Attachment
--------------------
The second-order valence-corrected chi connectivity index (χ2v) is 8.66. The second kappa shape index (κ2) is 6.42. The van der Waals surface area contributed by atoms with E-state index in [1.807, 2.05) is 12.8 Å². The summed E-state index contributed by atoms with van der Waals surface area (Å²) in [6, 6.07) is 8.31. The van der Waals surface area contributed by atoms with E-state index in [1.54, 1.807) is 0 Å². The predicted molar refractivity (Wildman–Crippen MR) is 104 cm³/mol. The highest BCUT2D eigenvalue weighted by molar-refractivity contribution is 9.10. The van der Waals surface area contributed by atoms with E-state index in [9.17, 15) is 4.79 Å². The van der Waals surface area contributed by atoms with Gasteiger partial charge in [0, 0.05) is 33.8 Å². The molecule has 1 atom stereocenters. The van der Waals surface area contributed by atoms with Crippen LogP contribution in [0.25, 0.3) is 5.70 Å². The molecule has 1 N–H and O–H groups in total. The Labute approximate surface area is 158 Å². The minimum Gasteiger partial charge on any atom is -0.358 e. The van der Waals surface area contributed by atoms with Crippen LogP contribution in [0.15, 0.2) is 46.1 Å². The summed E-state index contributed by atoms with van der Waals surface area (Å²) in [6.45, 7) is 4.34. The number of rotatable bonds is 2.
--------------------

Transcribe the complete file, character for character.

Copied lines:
The second-order valence-corrected chi connectivity index (χ2v) is 8.66. The second kappa shape index (κ2) is 6.42. The van der Waals surface area contributed by atoms with E-state index in [1.807, 2.05) is 12.8 Å². The summed E-state index contributed by atoms with van der Waals surface area (Å²) in [6, 6.07) is 8.31. The van der Waals surface area contributed by atoms with E-state index in [1.54, 1.807) is 0 Å². The predicted molar refractivity (Wildman–Crippen MR) is 104 cm³/mol. The highest BCUT2D eigenvalue weighted by molar-refractivity contribution is 9.10. The van der Waals surface area contributed by atoms with E-state index in [9.17, 15) is 4.79 Å². The van der Waals surface area contributed by atoms with Gasteiger partial charge in [0, 0.05) is 33.8 Å². The molecule has 1 atom stereocenters. The van der Waals surface area contributed by atoms with Crippen LogP contribution in [0.25, 0.3) is 5.70 Å². The molecule has 1 N–H and O–H groups in total. The Labute approximate surface area is 158 Å². The minimum Gasteiger partial charge on any atom is -0.358 e. The van der Waals surface area contributed by atoms with Crippen LogP contribution in [0.15, 0.2) is 46.1 Å². The summed E-state index contributed by atoms with van der Waals surface area (Å²) in [6.45, 7) is 4.34. The number of rotatable bonds is 2.